As technology becomes increasingly present in the lives of children, educators are faced with an enemy they cannot see. Cyberbullying is becoming a problem in Warwick schools, and educators feel the solution starts at home.
“The incidences of cyberbullying that are spilling over into school have grown dramatically over the last two or three years,” said Toll Gate Assistant Principal Candace Caluori. “Even though it happens outside of school, the push-back or the spillover happens here, where they see each other, and we’ve found that nine times out of 10, parents had no clue that this was going on under their own roof.”
To educate parents on how to spot and prevent cyberbullying, the Warwick Youth Programs Advisory and Prevention Committee will host an informational seminar on Thursday, Jan. 6 at 6:30 p.m. at Toll Gate High School.
The event is open to all parents in Warwick, and will feature keynote speaker Dr. Lawrence Filippelli, the assistant superintendent in Scituate, and a former student of Caluori’s. Filippelli is the district supervisor of the Crisis Response Team for Scituate, and has experience training other educators on crisis mitigation and the death of a student.
As an adjunct professor of technology at Johnson & Wales University, Filippelli is familiar with technology’s influence on the classroom. He was recently appointed to the Rhode Island Senate’s special commission on Cyberbullying, Cyberthreats and Sexting.
“We’re starting to see it as early as fourth grade. The one big problem is that kids don’t say a word about it because they’re afraid that their Internet access is going to be cut off,” Filippelli said.
In his experience, the symptoms of cyberbullying mirror those of drug and alcohol abuse. Filippelli says parents should be on the lookout for a drop in grades, a lack of enthusiasm and their child ending relationships with friends they associated with in the past.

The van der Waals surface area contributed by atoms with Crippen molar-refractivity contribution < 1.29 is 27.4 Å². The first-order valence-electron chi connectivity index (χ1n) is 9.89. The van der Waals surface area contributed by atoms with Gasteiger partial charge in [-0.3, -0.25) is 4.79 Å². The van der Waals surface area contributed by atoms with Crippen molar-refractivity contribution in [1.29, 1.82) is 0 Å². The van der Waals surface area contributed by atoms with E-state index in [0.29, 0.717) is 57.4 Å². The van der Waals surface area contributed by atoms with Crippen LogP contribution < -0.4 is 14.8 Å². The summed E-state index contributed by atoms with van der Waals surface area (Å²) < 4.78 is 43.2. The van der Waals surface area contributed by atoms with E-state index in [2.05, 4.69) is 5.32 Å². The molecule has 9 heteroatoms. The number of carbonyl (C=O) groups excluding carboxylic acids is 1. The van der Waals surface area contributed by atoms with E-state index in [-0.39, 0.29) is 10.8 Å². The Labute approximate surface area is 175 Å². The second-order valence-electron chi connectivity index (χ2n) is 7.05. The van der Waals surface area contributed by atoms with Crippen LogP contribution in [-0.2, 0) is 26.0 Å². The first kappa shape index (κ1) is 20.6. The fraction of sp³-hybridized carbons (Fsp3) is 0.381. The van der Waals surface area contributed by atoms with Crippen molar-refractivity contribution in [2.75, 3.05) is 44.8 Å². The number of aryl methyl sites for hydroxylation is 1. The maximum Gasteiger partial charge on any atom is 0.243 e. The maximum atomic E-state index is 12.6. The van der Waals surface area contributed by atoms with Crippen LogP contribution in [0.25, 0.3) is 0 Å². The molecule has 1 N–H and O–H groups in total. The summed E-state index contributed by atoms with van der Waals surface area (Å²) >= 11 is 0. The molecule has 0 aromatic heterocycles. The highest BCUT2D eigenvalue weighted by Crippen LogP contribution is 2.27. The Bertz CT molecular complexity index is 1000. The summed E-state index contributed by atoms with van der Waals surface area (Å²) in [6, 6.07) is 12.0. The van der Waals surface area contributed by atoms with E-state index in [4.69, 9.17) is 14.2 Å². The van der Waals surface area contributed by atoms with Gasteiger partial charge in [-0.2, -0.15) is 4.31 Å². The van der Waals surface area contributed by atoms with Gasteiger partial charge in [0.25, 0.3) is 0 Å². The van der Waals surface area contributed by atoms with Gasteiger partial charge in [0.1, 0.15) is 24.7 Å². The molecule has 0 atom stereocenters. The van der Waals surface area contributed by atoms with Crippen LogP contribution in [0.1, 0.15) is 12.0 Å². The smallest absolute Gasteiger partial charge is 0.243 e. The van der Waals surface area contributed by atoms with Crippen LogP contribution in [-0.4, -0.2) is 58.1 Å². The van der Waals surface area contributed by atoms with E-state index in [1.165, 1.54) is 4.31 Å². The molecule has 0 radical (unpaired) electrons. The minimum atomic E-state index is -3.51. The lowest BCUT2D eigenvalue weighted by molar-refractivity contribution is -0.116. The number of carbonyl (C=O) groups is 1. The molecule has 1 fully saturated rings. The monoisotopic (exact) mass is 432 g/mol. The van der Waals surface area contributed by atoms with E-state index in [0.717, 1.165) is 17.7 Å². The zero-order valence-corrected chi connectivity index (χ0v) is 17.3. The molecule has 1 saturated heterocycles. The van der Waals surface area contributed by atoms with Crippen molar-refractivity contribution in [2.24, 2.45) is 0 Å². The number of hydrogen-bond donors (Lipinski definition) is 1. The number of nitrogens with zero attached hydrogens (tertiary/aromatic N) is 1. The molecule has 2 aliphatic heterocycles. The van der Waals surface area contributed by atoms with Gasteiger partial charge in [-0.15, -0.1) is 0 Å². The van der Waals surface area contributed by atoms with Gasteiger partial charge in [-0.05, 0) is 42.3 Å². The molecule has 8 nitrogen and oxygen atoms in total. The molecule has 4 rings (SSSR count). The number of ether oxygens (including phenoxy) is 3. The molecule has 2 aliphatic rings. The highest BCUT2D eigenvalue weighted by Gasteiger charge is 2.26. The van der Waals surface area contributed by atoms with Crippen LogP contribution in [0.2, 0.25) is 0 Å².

Cyberbullying comes in many forms, from threatening text messages, harassing e-mails or the exchange of explicit messages or images electronically, known as “sexting.” School Resource Officers in Warwick are finding that without the threat of immediate retaliation, and often with the veil of anonymity, students have the courage to engage in cyberbullying.
“They have access to each other 24 hours a day now and it seems that a lot of it is going unmonitored,” Caluori said.
At Toll Gate, she held assemblies to warn students about cyberbullying. She praised the mayor for his advocacy on the subject, but said it will take the education of parents to make serious strides.
“We have to partner together,” she said. “I think so many parents are working so hard that they don’t have the time to learn [the technology], and I have to say the other part is these kids are so smart they get around it.”
Part of the problem, Filippelli warns, is that computer access is no longer limited to a family room in many cases. Children have computers of their own, or take the family laptop to an area where their parents cannot look over their shoulders. He recommends keeping Internet use to set times so parents can monitor their child’s online behavior, and also discussing what is or what is not appropriate to put online.
He also says parents should not be afraid to demand full access to their child’s online world, including text messages, Facebook profiles and e-mail accounts.
“You have the roof over their head, you purchased the phone, you pay for the service…all of that can disappear,” he said.
According to administrators, it can take between two to four hours to resolve a single instance of cyberbullying. Discipline, however, is a challenge, because schools are limited to issues that directly impact the educational environment. That’s why parent education is so important, he said. Warwick’s Director of Family Support Services Patricia St. Amant said that parent involvement is the direction she hopes to take the Prevention Committee.
“Every school I’ve spoken to, along with the middle schools, have agreed that there has been an increase in these events,” St. Amant said. “All of these events are taking place 24/7 and mom and dad want us to fix it, but we’ve got to get these parents involved.”
“I think there’s a disconnect. I wish parents would wake up and recognize what is going on,” agreed St. Amant.
Thursday’s seminar is supported in part by MetLife, the Warwick Beacon, the Warwick School Department and the Warwick Police Department. Mayor Scott Avedisian, who formed the Prevention Committee, sent letters out to parents inviting them to the event. He will be at the seminar, where parents can learn more about the Internet, social networking sites and how to find out more about their child’s online world.
“The cyberbullying seminar is an important way for my administration, the police department and the school department to educate parents as to the severity of what is happening in schools today. More often than not, school administrators are spending a large amount of time dealing with disciplinary actions for things that happened not at school but online,” Avedisian said. “The goal here is to let parents know what is taking place, share strategies for curbing the problem and assure parents that they are not the only family dealing with such issues.”